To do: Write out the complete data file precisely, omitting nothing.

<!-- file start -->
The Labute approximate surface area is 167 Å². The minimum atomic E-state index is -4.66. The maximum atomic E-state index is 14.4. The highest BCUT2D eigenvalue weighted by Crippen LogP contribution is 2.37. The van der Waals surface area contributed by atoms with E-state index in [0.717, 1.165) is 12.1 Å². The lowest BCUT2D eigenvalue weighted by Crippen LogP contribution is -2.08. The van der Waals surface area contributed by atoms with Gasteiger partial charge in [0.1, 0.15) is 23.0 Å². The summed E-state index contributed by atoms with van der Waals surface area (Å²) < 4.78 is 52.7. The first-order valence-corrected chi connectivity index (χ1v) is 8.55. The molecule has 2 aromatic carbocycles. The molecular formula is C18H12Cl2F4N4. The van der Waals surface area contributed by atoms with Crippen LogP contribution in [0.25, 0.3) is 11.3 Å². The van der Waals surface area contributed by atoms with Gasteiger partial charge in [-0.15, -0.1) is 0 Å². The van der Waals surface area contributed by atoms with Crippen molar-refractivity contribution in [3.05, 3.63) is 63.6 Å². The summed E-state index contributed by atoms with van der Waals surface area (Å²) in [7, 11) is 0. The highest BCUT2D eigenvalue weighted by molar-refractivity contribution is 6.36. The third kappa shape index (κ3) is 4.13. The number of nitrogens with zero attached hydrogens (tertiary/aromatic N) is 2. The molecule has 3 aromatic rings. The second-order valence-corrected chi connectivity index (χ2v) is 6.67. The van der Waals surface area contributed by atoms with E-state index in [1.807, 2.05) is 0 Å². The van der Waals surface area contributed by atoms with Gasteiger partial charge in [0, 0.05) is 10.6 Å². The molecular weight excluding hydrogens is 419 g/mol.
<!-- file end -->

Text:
The Labute approximate surface area is 167 Å². The minimum atomic E-state index is -4.66. The maximum atomic E-state index is 14.4. The highest BCUT2D eigenvalue weighted by Crippen LogP contribution is 2.37. The van der Waals surface area contributed by atoms with E-state index in [0.717, 1.165) is 12.1 Å². The lowest BCUT2D eigenvalue weighted by Crippen LogP contribution is -2.08. The van der Waals surface area contributed by atoms with Gasteiger partial charge in [0.1, 0.15) is 23.0 Å². The summed E-state index contributed by atoms with van der Waals surface area (Å²) < 4.78 is 52.7. The first-order valence-corrected chi connectivity index (χ1v) is 8.55. The molecule has 2 aromatic carbocycles. The molecular formula is C18H12Cl2F4N4. The van der Waals surface area contributed by atoms with Crippen LogP contribution in [0.25, 0.3) is 11.3 Å². The van der Waals surface area contributed by atoms with Gasteiger partial charge in [-0.15, -0.1) is 0 Å². The van der Waals surface area contributed by atoms with Crippen molar-refractivity contribution in [3.05, 3.63) is 63.6 Å². The summed E-state index contributed by atoms with van der Waals surface area (Å²) in [7, 11) is 0. The highest BCUT2D eigenvalue weighted by molar-refractivity contribution is 6.36. The third kappa shape index (κ3) is 4.13. The number of nitrogens with zero attached hydrogens (tertiary/aromatic N) is 2. The molecule has 3 aromatic rings. The second-order valence-corrected chi connectivity index (χ2v) is 6.67. The van der Waals surface area contributed by atoms with E-state index in [1.807, 2.05) is 0 Å². The van der Waals surface area contributed by atoms with Gasteiger partial charge in [0, 0.05) is 10.6 Å². The molecular weight excluding hydrogens is 419 g/mol.